For years you’ve probably heard the myth of the “well-rounded student”: the one who participates in a plethora of activities, takes every AP class known to man, is captain of the football team and also the captain of the mathletes. This urban legend of sorts has caused many competitive, college-driven students such as myself to enroll in classes I have absolutely no interest in, desperately try to succeed at activities I have no aptitude for, and partake in clubs for the pure allure that they “will look good on college applications.”
It is common for high school students to feel the need to conform to the mold of the ideal student, trading their passions and interests for the mundane in order to appease the ominous admissions officers of insert-prestigious-university-name-here. However, as every student desperately tried to fit this criteria, they all began to blend together. Now, the college admissions selections have altered to favor those who have a true passion for what they accomplished in their high school career. In other words, quality over quantity.
With the increasing selectivity in college admissions today accompanying the rise in college enrollment, students have to try harder than ever to stand out amongst a sea of applicants with similar definitions of “well-roundedness.” According to the Association of American Colleges and Universities, the purpose of higher education is to apply knowledge learned in the classroom to the real world, creating solutions to societal issues through instruction on a subject of interest. Therefore, colleges hope to see students working toward this level of real life problem-solving in their high school extracurriculars.
Along with this, due to the public education system’s emphasis on Science, Technology, Engineering, and Mathematics (STEM), many students try to blindly challenge themselves in these areas to impress colleges. However, it should be noted that these fields are not the benchmark of academic prowess and college admissions officers value the arts just as much as they value the sciences. Similarly, many students with proficiency in the arts feel that they cannot apply to prestigious universities because despite being talented artists, they do not conform to typical standards of academic achievement. Former member of Faculty Standing Committee on Admissions Helen Vendler, counters this false assumption in an essay she wrote on the college admissions process:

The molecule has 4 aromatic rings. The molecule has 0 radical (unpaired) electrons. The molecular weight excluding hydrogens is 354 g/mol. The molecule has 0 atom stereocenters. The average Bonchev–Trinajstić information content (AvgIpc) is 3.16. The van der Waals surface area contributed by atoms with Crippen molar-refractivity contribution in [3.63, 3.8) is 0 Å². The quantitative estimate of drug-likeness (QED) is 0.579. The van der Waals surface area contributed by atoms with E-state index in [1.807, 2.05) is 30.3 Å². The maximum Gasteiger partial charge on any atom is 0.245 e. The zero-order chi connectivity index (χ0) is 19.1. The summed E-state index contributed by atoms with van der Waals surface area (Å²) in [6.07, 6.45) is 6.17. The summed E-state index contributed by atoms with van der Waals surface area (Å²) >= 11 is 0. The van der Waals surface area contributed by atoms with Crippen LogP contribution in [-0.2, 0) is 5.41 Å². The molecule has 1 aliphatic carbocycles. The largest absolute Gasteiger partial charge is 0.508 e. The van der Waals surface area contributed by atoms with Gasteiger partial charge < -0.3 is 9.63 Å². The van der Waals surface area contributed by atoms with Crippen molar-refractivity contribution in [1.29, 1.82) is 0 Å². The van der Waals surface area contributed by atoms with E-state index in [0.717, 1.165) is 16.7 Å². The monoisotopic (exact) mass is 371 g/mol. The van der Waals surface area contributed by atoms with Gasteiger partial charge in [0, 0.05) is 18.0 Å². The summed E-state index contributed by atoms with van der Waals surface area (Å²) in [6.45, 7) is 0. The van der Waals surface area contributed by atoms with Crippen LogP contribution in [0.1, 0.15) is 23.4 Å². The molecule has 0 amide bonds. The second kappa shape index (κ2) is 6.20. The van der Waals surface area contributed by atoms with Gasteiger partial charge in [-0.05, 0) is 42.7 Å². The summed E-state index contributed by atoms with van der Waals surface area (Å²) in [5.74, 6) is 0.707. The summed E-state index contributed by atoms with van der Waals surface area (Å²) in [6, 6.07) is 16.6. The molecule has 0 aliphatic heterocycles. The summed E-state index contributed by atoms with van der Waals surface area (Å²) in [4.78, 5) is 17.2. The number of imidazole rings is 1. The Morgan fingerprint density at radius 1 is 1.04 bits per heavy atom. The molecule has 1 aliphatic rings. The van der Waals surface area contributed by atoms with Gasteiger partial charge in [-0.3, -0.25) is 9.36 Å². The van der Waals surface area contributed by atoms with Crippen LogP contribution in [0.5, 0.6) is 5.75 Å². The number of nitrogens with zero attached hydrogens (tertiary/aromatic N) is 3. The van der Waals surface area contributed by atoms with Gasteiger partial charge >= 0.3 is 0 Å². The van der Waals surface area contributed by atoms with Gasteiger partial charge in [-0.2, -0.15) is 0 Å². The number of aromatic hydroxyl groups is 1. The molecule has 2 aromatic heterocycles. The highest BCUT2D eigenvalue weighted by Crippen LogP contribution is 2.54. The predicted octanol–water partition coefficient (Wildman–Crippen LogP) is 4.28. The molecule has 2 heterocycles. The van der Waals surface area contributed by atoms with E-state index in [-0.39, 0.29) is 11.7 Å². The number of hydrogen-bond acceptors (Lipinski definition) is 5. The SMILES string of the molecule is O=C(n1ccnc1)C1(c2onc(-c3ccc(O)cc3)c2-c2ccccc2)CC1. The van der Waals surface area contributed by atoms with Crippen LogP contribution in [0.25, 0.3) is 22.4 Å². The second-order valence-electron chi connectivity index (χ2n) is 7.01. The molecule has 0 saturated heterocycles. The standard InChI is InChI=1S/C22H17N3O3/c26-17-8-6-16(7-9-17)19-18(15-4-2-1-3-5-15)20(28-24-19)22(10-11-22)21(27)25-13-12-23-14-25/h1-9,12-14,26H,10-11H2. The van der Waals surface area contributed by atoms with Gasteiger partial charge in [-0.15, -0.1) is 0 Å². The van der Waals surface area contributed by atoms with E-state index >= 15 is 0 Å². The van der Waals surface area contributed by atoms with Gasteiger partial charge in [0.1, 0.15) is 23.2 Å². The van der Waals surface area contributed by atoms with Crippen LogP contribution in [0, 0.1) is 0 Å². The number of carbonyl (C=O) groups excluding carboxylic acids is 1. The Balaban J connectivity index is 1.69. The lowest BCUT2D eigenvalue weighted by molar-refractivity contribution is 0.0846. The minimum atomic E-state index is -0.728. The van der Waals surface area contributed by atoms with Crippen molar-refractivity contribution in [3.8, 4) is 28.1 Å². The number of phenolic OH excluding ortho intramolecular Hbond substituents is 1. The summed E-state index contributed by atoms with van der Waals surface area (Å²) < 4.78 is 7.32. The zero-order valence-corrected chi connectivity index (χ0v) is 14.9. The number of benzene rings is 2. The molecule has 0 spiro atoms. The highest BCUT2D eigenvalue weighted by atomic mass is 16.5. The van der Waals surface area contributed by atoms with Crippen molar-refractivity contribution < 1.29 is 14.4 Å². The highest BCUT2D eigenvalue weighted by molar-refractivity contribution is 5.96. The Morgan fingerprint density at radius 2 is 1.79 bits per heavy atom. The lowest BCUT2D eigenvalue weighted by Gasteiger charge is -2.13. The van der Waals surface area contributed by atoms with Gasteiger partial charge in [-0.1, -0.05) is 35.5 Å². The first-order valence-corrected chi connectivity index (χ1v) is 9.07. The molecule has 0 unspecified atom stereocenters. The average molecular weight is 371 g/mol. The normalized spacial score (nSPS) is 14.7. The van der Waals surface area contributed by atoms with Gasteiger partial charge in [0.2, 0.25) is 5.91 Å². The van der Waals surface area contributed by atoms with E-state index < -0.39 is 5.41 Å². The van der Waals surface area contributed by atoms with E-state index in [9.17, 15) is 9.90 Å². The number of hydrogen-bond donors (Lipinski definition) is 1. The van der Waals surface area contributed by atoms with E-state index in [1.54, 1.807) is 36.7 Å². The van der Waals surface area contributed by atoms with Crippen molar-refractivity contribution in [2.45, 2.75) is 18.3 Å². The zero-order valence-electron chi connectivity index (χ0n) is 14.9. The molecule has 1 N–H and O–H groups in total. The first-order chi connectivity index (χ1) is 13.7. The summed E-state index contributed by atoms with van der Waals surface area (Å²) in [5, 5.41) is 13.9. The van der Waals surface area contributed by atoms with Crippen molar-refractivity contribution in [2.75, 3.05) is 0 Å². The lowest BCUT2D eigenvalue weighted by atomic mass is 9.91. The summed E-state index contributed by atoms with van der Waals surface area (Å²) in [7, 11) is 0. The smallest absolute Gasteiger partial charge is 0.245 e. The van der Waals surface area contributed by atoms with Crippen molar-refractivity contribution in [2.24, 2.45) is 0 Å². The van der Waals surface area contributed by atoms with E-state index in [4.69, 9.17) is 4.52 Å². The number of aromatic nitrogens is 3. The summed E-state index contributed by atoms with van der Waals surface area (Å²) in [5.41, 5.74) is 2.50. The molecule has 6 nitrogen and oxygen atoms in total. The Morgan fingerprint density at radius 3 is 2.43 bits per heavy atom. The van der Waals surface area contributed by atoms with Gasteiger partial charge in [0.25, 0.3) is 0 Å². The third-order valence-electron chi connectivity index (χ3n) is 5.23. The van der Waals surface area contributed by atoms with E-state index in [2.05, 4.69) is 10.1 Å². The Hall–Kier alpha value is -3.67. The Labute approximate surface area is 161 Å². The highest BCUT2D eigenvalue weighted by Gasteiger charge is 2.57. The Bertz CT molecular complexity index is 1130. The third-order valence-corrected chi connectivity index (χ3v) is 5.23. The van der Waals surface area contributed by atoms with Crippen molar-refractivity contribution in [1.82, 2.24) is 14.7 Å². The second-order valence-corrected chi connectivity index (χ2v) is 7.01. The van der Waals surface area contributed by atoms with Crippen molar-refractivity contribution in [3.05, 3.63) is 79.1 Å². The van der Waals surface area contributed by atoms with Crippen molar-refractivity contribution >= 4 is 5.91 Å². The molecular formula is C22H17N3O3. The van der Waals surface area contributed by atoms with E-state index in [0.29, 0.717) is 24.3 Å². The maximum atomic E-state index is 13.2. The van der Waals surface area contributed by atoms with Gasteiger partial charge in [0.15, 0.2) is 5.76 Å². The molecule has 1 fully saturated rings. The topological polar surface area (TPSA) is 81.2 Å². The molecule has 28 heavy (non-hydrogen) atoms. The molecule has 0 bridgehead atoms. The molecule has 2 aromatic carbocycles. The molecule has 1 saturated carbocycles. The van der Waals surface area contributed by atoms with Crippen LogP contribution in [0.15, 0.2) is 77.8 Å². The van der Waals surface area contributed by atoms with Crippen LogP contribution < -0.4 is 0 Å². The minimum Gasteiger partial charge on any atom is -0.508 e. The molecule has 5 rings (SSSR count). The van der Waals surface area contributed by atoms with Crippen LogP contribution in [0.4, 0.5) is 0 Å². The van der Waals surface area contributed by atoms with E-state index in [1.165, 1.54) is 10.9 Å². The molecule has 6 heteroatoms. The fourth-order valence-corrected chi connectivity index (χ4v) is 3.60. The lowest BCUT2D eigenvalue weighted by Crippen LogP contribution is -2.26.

“The truth is that many future poets, novelists, and screenwriters are not likely to be straight-A students, either in high school or in college. The arts through which they will discover themselves prize creativity, originality, and intensity above academic performance; they value introspection above extroversion, insight above rote learning. Yet such unusual students may be, in the long run, the graduates of whom we will be most proud.”
Education is a constantly evolving entity. As colleges become more selective, their standards for admissions change as well. Now, more than ever, the world needs impassioned individuals who are willing to step up and make a difference with their passions.